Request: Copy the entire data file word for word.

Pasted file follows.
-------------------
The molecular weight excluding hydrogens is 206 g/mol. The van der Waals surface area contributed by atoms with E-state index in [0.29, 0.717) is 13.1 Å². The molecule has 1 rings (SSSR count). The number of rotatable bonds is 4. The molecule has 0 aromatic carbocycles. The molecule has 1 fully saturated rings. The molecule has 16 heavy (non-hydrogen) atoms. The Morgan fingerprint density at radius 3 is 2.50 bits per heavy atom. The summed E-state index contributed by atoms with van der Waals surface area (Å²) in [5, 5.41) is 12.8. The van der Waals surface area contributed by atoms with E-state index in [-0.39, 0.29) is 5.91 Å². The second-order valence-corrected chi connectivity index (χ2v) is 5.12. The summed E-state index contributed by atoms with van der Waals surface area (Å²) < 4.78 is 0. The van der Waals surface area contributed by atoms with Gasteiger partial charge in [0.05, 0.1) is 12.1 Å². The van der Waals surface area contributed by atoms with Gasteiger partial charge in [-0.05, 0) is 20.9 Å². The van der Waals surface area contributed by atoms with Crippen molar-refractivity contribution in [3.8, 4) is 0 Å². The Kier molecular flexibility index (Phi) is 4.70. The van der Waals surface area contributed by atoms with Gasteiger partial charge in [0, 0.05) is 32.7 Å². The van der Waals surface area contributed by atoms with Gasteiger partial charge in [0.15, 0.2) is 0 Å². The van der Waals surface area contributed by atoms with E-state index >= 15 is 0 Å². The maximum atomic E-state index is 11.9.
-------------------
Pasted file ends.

The molecular weight excluding hydrogens is 206 g/mol. The van der Waals surface area contributed by atoms with E-state index in [0.29, 0.717) is 13.1 Å². The molecule has 1 rings (SSSR count). The number of rotatable bonds is 4. The molecule has 0 aromatic carbocycles. The molecule has 1 fully saturated rings. The molecule has 16 heavy (non-hydrogen) atoms. The Morgan fingerprint density at radius 3 is 2.50 bits per heavy atom. The summed E-state index contributed by atoms with van der Waals surface area (Å²) in [5, 5.41) is 12.8. The van der Waals surface area contributed by atoms with E-state index in [-0.39, 0.29) is 5.91 Å². The second-order valence-corrected chi connectivity index (χ2v) is 5.12. The summed E-state index contributed by atoms with van der Waals surface area (Å²) < 4.78 is 0. The van der Waals surface area contributed by atoms with Gasteiger partial charge in [0.05, 0.1) is 12.1 Å². The van der Waals surface area contributed by atoms with Gasteiger partial charge in [-0.05, 0) is 20.9 Å². The van der Waals surface area contributed by atoms with Crippen molar-refractivity contribution in [3.8, 4) is 0 Å². The Kier molecular flexibility index (Phi) is 4.70. The van der Waals surface area contributed by atoms with Gasteiger partial charge in [0, 0.05) is 32.7 Å². The van der Waals surface area contributed by atoms with Gasteiger partial charge in [0.15, 0.2) is 0 Å². The van der Waals surface area contributed by atoms with E-state index >= 15 is 0 Å². The maximum atomic E-state index is 11.9.